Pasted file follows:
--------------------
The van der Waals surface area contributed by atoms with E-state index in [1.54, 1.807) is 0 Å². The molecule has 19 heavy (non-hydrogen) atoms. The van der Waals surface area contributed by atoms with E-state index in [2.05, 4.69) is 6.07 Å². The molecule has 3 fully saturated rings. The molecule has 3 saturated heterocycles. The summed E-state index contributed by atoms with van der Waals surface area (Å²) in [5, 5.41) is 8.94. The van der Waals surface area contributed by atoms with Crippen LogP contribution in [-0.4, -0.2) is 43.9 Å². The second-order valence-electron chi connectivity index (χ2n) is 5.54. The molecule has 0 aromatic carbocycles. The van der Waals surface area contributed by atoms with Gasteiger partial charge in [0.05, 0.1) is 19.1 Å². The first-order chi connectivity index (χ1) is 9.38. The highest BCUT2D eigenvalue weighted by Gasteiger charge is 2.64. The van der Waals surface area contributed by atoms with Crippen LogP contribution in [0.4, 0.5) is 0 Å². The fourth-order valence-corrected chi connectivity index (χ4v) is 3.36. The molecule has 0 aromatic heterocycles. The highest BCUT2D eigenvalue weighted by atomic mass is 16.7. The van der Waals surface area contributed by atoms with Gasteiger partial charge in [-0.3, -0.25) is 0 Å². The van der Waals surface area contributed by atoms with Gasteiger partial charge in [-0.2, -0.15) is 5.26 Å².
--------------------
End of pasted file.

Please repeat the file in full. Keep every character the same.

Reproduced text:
The van der Waals surface area contributed by atoms with E-state index in [1.54, 1.807) is 0 Å². The molecule has 19 heavy (non-hydrogen) atoms. The van der Waals surface area contributed by atoms with E-state index in [2.05, 4.69) is 6.07 Å². The molecule has 3 fully saturated rings. The molecule has 3 saturated heterocycles. The summed E-state index contributed by atoms with van der Waals surface area (Å²) in [5, 5.41) is 8.94. The van der Waals surface area contributed by atoms with Crippen LogP contribution in [-0.4, -0.2) is 43.9 Å². The second-order valence-electron chi connectivity index (χ2n) is 5.54. The molecule has 0 aromatic carbocycles. The van der Waals surface area contributed by atoms with Gasteiger partial charge in [0.05, 0.1) is 19.1 Å². The first-order chi connectivity index (χ1) is 9.38. The highest BCUT2D eigenvalue weighted by Gasteiger charge is 2.64. The van der Waals surface area contributed by atoms with Crippen LogP contribution in [0.4, 0.5) is 0 Å². The fourth-order valence-corrected chi connectivity index (χ4v) is 3.36. The molecule has 0 aromatic heterocycles. The highest BCUT2D eigenvalue weighted by atomic mass is 16.7. The van der Waals surface area contributed by atoms with Gasteiger partial charge in [-0.3, -0.25) is 0 Å². The van der Waals surface area contributed by atoms with Gasteiger partial charge in [-0.2, -0.15) is 5.26 Å².